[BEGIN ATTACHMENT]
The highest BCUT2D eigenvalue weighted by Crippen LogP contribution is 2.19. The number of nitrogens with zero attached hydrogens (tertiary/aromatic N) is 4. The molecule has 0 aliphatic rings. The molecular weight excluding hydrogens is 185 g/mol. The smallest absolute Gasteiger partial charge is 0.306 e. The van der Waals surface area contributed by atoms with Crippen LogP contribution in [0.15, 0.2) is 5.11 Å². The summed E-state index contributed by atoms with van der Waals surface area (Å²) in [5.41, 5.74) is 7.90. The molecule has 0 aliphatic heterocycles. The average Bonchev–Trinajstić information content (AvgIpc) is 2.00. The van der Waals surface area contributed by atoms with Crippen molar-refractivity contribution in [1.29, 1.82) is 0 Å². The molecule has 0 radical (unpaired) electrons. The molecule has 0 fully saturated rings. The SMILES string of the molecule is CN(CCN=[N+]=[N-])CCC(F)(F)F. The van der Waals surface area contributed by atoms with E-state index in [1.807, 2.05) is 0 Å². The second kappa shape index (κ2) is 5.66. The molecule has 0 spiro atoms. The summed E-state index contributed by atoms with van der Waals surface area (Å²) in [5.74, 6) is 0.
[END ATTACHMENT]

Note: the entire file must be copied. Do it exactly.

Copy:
The highest BCUT2D eigenvalue weighted by Crippen LogP contribution is 2.19. The number of nitrogens with zero attached hydrogens (tertiary/aromatic N) is 4. The molecule has 0 aliphatic rings. The molecular weight excluding hydrogens is 185 g/mol. The smallest absolute Gasteiger partial charge is 0.306 e. The van der Waals surface area contributed by atoms with Crippen LogP contribution in [0.15, 0.2) is 5.11 Å². The summed E-state index contributed by atoms with van der Waals surface area (Å²) in [5.41, 5.74) is 7.90. The molecule has 0 aliphatic heterocycles. The average Bonchev–Trinajstić information content (AvgIpc) is 2.00. The van der Waals surface area contributed by atoms with Crippen molar-refractivity contribution in [1.29, 1.82) is 0 Å². The molecule has 0 radical (unpaired) electrons. The molecule has 0 fully saturated rings. The SMILES string of the molecule is CN(CCN=[N+]=[N-])CCC(F)(F)F. The van der Waals surface area contributed by atoms with E-state index in [1.807, 2.05) is 0 Å². The second kappa shape index (κ2) is 5.66. The molecule has 0 spiro atoms. The summed E-state index contributed by atoms with van der Waals surface area (Å²) in [5.74, 6) is 0.